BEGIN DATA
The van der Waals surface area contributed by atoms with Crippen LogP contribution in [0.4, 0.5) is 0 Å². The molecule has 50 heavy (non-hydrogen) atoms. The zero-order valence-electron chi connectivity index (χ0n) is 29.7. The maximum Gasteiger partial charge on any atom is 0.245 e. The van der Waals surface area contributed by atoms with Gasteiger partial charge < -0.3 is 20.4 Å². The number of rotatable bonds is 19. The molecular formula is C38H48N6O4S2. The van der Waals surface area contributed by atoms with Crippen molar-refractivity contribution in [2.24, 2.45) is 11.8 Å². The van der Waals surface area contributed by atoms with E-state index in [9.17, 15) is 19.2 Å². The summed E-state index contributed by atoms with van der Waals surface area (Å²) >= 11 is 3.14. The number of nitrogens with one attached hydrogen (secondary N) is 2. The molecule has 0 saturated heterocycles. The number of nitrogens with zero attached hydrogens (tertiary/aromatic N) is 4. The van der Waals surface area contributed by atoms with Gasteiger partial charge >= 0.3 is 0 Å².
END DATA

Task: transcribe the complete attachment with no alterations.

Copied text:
The van der Waals surface area contributed by atoms with Crippen LogP contribution in [0.4, 0.5) is 0 Å². The molecule has 50 heavy (non-hydrogen) atoms. The zero-order valence-electron chi connectivity index (χ0n) is 29.7. The maximum Gasteiger partial charge on any atom is 0.245 e. The van der Waals surface area contributed by atoms with Gasteiger partial charge < -0.3 is 20.4 Å². The number of rotatable bonds is 19. The molecular formula is C38H48N6O4S2. The van der Waals surface area contributed by atoms with Crippen molar-refractivity contribution in [2.24, 2.45) is 11.8 Å². The van der Waals surface area contributed by atoms with E-state index in [9.17, 15) is 19.2 Å². The summed E-state index contributed by atoms with van der Waals surface area (Å²) >= 11 is 3.14. The number of nitrogens with one attached hydrogen (secondary N) is 2. The molecule has 0 saturated heterocycles. The number of nitrogens with zero attached hydrogens (tertiary/aromatic N) is 4. The van der Waals surface area contributed by atoms with Gasteiger partial charge >= 0.3 is 0 Å².